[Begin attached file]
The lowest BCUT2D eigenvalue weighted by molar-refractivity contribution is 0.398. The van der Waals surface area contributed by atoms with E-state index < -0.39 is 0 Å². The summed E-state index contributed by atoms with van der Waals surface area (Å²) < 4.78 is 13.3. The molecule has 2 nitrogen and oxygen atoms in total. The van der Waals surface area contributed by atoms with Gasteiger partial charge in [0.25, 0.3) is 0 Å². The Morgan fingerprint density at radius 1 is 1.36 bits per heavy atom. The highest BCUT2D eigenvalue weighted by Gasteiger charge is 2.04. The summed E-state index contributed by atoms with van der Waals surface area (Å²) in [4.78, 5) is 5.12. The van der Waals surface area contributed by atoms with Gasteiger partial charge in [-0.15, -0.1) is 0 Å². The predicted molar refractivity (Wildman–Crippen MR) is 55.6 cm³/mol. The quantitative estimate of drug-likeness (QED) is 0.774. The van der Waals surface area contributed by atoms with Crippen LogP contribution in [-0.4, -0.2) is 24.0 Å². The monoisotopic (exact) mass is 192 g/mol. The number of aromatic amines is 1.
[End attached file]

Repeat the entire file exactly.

The lowest BCUT2D eigenvalue weighted by molar-refractivity contribution is 0.398. The van der Waals surface area contributed by atoms with E-state index < -0.39 is 0 Å². The summed E-state index contributed by atoms with van der Waals surface area (Å²) < 4.78 is 13.3. The molecule has 2 nitrogen and oxygen atoms in total. The van der Waals surface area contributed by atoms with Gasteiger partial charge in [0.25, 0.3) is 0 Å². The Morgan fingerprint density at radius 1 is 1.36 bits per heavy atom. The highest BCUT2D eigenvalue weighted by Gasteiger charge is 2.04. The summed E-state index contributed by atoms with van der Waals surface area (Å²) in [4.78, 5) is 5.12. The van der Waals surface area contributed by atoms with Gasteiger partial charge in [-0.15, -0.1) is 0 Å². The predicted molar refractivity (Wildman–Crippen MR) is 55.6 cm³/mol. The quantitative estimate of drug-likeness (QED) is 0.774. The van der Waals surface area contributed by atoms with Crippen LogP contribution in [-0.4, -0.2) is 24.0 Å². The monoisotopic (exact) mass is 192 g/mol. The number of aromatic amines is 1.